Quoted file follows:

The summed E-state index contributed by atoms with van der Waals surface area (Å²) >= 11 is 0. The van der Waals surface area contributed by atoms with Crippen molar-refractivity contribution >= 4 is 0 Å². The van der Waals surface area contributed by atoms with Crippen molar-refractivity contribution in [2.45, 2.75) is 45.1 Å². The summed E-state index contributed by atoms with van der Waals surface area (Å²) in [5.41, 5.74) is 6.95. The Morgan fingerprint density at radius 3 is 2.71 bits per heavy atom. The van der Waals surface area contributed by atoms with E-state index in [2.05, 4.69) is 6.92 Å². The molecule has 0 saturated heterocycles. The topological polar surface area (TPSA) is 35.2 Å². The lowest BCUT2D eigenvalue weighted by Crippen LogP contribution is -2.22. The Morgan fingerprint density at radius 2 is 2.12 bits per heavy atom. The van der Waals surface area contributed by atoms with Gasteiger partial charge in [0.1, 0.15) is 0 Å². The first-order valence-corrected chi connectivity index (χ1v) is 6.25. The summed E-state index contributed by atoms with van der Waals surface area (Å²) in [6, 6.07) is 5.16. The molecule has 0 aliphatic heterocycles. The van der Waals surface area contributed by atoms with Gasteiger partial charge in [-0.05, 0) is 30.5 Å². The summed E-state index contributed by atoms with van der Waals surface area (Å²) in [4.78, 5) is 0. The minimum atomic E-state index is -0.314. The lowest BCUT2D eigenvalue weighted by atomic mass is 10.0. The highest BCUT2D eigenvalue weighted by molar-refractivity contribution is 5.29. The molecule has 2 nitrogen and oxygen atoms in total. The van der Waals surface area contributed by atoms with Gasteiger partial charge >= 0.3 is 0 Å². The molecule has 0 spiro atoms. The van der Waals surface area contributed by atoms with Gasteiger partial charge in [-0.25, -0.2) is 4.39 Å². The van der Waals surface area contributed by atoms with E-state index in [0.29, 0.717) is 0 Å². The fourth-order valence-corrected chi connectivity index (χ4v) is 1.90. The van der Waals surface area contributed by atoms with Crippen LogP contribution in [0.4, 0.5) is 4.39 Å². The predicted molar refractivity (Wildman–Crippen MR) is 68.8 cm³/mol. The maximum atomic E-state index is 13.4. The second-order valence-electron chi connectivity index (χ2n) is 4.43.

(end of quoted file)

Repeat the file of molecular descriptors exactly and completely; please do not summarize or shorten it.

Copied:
The summed E-state index contributed by atoms with van der Waals surface area (Å²) >= 11 is 0. The van der Waals surface area contributed by atoms with Crippen molar-refractivity contribution >= 4 is 0 Å². The van der Waals surface area contributed by atoms with Crippen molar-refractivity contribution in [2.45, 2.75) is 45.1 Å². The summed E-state index contributed by atoms with van der Waals surface area (Å²) in [5.41, 5.74) is 6.95. The Morgan fingerprint density at radius 3 is 2.71 bits per heavy atom. The van der Waals surface area contributed by atoms with E-state index in [2.05, 4.69) is 6.92 Å². The molecule has 0 saturated heterocycles. The topological polar surface area (TPSA) is 35.2 Å². The lowest BCUT2D eigenvalue weighted by Crippen LogP contribution is -2.22. The Morgan fingerprint density at radius 2 is 2.12 bits per heavy atom. The van der Waals surface area contributed by atoms with Gasteiger partial charge in [0.1, 0.15) is 0 Å². The first-order valence-corrected chi connectivity index (χ1v) is 6.25. The summed E-state index contributed by atoms with van der Waals surface area (Å²) in [6, 6.07) is 5.16. The molecule has 0 aliphatic heterocycles. The van der Waals surface area contributed by atoms with Gasteiger partial charge in [-0.05, 0) is 30.5 Å². The summed E-state index contributed by atoms with van der Waals surface area (Å²) in [4.78, 5) is 0. The minimum atomic E-state index is -0.314. The lowest BCUT2D eigenvalue weighted by atomic mass is 10.0. The highest BCUT2D eigenvalue weighted by molar-refractivity contribution is 5.29. The molecule has 2 nitrogen and oxygen atoms in total. The van der Waals surface area contributed by atoms with Gasteiger partial charge >= 0.3 is 0 Å². The molecule has 0 spiro atoms. The van der Waals surface area contributed by atoms with Gasteiger partial charge in [-0.25, -0.2) is 4.39 Å². The van der Waals surface area contributed by atoms with E-state index in [0.29, 0.717) is 0 Å². The fourth-order valence-corrected chi connectivity index (χ4v) is 1.90. The van der Waals surface area contributed by atoms with Crippen LogP contribution in [0.4, 0.5) is 4.39 Å². The predicted molar refractivity (Wildman–Crippen MR) is 68.8 cm³/mol. The maximum atomic E-state index is 13.4. The second-order valence-electron chi connectivity index (χ2n) is 4.43.